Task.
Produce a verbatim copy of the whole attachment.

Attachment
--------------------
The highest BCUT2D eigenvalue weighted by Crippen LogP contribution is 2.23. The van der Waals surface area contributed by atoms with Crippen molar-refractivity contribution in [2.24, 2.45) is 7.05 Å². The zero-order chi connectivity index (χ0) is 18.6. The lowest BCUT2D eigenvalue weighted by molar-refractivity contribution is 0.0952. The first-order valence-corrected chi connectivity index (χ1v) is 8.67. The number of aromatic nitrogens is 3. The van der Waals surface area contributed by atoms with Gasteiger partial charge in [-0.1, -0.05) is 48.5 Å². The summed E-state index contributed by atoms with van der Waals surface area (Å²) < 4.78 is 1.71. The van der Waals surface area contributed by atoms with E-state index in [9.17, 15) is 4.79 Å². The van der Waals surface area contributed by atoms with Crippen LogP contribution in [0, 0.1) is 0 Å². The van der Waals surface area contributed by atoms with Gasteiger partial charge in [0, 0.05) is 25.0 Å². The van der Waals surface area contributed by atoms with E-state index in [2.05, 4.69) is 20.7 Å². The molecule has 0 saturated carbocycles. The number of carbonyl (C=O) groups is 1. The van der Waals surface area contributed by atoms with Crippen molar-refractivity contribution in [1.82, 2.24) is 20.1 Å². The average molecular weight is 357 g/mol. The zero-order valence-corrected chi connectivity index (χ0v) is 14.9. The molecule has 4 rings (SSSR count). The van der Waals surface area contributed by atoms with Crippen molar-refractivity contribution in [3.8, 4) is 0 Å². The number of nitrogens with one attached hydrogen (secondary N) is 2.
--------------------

The highest BCUT2D eigenvalue weighted by Crippen LogP contribution is 2.23. The van der Waals surface area contributed by atoms with Crippen molar-refractivity contribution in [2.24, 2.45) is 7.05 Å². The zero-order chi connectivity index (χ0) is 18.6. The lowest BCUT2D eigenvalue weighted by molar-refractivity contribution is 0.0952. The first-order valence-corrected chi connectivity index (χ1v) is 8.67. The number of aromatic nitrogens is 3. The van der Waals surface area contributed by atoms with Gasteiger partial charge in [-0.1, -0.05) is 48.5 Å². The summed E-state index contributed by atoms with van der Waals surface area (Å²) < 4.78 is 1.71. The van der Waals surface area contributed by atoms with E-state index in [9.17, 15) is 4.79 Å². The van der Waals surface area contributed by atoms with Crippen LogP contribution in [0, 0.1) is 0 Å². The van der Waals surface area contributed by atoms with Gasteiger partial charge in [0, 0.05) is 25.0 Å². The van der Waals surface area contributed by atoms with E-state index in [2.05, 4.69) is 20.7 Å². The molecule has 0 saturated carbocycles. The number of carbonyl (C=O) groups is 1. The van der Waals surface area contributed by atoms with Crippen molar-refractivity contribution in [1.82, 2.24) is 20.1 Å². The average molecular weight is 357 g/mol. The zero-order valence-corrected chi connectivity index (χ0v) is 14.9. The molecule has 4 rings (SSSR count). The van der Waals surface area contributed by atoms with Crippen molar-refractivity contribution in [3.8, 4) is 0 Å². The number of nitrogens with one attached hydrogen (secondary N) is 2.